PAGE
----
Editorial | Equal Rights Amendment galvanizes more perfect union

The glass ceiling has surely cracked nowadays, yet an absolute shatter remains prolonged with crucial codification for women being delayed.
Despite a momentous year for improved societal representation — especially as America elected its first female Vice President, Kamala Harris — the nation continually lacks the required legal representation to ensure women are not secondary to men.
Additionally, for fulfilled protection of women, the Equal Rights Amendment (ERA) must not only be endorsed and promoted by politicians, but it must garner genuine ratification to demolish the invasive glass ceiling.
Drafted originally in 1923, the Brennan Center for Justice chronicles the amendment’s origin subsequently was “the next logical step following the successful campaign to win access to the ballot through the adoption of the 19th Amendment.” Conceptualized as a specificity for gender equality in the constitution, the ERA was and remains, for many, the imperative hammer to pulverize society’s patriarchal obstacles.
The amendment itself underwent a lengthy journey, culminating in 1972 when Congress delivered the final text to the states declaring, “equality of rights under the law shall not be denied or abridged by the United States or by any state on account of sex.”
Flying through both chambers of Congress — far ahead of the two-thirds needed — the ERA’s development through the 38 states needed for ratification is an expedition ranging from Hawaii in ‘72, with about 30 other states approving that year, to Illinois conclusively licensing in 2018 and Virginia ratifying the amendment last year.
Despite Virginia being the crowning state needed for this constitutional modification, the ERA’s recent progress has been suspended to a standstill.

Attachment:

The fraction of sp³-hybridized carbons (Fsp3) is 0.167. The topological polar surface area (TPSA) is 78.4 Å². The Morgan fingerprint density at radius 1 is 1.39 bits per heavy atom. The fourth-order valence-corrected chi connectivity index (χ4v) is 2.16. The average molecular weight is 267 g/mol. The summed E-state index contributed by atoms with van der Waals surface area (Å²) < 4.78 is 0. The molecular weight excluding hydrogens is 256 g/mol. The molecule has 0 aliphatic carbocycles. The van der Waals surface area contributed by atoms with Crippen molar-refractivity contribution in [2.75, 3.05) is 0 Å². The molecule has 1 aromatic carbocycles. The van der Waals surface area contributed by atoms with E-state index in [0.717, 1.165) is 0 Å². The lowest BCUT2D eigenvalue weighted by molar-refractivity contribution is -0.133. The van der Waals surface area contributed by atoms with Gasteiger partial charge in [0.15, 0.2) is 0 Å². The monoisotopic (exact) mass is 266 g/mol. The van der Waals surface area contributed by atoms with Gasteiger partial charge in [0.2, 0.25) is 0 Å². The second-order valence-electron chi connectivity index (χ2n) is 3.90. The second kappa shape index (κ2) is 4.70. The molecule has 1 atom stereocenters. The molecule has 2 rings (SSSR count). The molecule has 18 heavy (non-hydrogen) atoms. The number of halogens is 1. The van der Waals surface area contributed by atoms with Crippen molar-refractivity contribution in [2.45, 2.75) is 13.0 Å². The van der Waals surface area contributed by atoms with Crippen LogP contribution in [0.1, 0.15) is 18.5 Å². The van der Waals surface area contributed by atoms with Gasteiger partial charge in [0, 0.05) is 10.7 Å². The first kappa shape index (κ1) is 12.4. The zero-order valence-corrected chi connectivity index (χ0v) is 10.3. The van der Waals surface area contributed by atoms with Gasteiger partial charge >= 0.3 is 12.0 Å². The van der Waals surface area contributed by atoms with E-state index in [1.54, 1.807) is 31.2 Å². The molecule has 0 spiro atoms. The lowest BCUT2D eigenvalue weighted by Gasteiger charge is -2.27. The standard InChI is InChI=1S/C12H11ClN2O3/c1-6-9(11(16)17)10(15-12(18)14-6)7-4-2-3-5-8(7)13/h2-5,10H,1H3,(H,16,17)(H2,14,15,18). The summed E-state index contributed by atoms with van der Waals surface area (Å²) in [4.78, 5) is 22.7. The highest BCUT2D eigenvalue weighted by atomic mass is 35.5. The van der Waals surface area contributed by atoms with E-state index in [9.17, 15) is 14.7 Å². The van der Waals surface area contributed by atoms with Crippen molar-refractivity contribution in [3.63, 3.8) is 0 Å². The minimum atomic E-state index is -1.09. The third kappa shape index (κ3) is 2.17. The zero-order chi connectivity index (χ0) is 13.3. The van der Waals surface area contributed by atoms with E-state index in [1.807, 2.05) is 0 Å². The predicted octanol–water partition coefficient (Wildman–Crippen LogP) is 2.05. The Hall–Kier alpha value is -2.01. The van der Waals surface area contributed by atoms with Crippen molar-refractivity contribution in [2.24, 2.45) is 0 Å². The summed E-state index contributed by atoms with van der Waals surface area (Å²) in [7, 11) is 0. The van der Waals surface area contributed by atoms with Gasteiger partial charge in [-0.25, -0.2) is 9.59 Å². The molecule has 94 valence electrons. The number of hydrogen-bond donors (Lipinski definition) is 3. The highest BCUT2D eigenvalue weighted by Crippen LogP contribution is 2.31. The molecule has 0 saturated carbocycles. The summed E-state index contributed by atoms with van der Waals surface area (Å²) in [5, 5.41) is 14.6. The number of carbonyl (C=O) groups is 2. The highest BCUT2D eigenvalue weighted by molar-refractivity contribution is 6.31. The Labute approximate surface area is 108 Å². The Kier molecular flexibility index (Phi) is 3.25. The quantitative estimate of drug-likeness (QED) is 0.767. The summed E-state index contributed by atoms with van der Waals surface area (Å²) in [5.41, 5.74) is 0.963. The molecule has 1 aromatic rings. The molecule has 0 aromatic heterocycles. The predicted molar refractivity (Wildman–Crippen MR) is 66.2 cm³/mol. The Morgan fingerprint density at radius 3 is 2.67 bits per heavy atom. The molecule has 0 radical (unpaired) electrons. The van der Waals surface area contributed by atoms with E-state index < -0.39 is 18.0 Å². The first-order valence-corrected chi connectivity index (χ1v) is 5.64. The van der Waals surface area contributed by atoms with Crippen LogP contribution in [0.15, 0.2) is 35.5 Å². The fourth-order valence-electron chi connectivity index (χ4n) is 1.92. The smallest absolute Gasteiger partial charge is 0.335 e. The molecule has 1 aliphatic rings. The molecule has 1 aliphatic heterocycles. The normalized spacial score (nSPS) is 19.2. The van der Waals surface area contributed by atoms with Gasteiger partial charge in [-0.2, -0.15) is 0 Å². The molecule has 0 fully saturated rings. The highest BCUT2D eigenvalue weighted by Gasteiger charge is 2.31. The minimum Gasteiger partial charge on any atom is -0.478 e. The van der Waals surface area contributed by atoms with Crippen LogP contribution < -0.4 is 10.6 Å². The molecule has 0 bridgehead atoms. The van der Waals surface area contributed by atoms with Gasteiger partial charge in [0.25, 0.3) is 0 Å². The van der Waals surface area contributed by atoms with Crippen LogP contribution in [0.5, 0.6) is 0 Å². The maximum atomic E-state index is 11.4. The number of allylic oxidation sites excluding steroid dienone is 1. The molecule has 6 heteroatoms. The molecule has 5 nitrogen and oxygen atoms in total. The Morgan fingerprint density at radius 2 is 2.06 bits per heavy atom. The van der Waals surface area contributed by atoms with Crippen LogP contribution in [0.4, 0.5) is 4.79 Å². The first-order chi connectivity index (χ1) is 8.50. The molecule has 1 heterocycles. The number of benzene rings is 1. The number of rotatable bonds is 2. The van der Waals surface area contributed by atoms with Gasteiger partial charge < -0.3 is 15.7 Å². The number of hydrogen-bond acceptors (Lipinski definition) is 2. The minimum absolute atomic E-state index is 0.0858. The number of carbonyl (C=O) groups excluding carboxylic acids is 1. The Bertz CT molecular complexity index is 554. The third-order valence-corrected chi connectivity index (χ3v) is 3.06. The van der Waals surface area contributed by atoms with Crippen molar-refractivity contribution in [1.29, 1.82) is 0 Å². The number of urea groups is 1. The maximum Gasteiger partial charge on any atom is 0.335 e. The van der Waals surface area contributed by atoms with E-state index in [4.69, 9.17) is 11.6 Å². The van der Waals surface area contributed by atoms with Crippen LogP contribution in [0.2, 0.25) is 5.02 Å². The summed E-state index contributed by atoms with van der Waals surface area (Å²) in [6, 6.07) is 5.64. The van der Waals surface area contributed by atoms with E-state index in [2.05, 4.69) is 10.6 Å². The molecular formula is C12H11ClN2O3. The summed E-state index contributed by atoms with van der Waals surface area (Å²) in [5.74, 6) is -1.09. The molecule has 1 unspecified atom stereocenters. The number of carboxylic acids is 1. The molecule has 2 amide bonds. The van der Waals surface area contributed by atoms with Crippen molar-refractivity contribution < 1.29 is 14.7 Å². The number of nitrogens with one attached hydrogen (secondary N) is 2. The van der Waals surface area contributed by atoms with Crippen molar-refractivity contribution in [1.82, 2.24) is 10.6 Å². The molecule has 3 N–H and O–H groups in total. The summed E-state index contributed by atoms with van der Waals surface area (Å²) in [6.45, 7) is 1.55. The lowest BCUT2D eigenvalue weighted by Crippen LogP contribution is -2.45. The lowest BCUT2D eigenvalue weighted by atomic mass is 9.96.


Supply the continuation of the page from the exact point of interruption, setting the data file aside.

Following troubles in court and a few states vying to rescind their ratification, the ERA’s remaining prospect lies in a congressional extension: an item currently awaiting a vote in both the House and Senate.
Notably, this extension has garnered bipartisan support as Senators Ben Cardin (D-Md.) and Lisa Murkowski (R-Ak.) have introduced a Senate resolution matching the House’s proposed, equivalent measure; House Majority Leader Steny Hoyer asserts a bipartisan extension will pass in the House momentarily.
It is the Senate, nonetheless, where the ERA’s voyage, coupled with the crippling filibuster, will be the climactic watershed for this gratifying amendment, a century in the making.
However, renewed interest in the ERA is not clear of criticism. Detractors of the amendment argue that this addition, proposed over one hundred years ago, serves futile purposes in protecting women. Additionally, critics perceive today’s improved representation — namely women in Congress and now the vice presidency — as proof the ERA is extraneous.
Besides the flagrant disregard for the continuous lack of equal representation in government — women representing more than half of the US, while only portraying about a quarter of Congress — the ERA is the entitled foundation of outstanding codification for women.
In enshrining against the discrimination “on account of sex,” the ERA establishes a progressive roadmap for other belated policies — strikingly in the region of equal pay and treatment for working women. Even more so, Ms. Magazine articulates the ERA as the essential “Marshall Plan for Moms,” with the ERA guaranteeing that mothers are assured decisive equality in their nation’s constitution.
Correspondingly, writers Dolores Huerta, Carol Jenkins and Eleanor Smeal note in their op-ed for USA Today, “There’s no deadline on women’s equality,” that notoriously it was Abigail Adams in 1776 who urged then-founding father John Adams to “remember the ladies and be more generous and favorable to them than your ancestors.”
Over two hundred years predating any serious administrative power for women in this nation, Abigail also obliged, “do not put such unlimited power into the hands of the husband.”
Sadly, this expectation for a legitimately equal nation did not originate at its premier founding, and today it regularly lags in embodying the “more perfect union” outlined in its constitution.
The condition for women today has improved from its last consequential occasion — the 19th amendment — yet when the bare minimum is complete equality in the law, the bar could not be any lower.
Nevertheless, for this Women’s History Month, Congress and this nation must prioritize the paramount passage of the ERA to ensure an impartial union exists in this nation that has perpetually neglected “the ladies” at justice’s behest.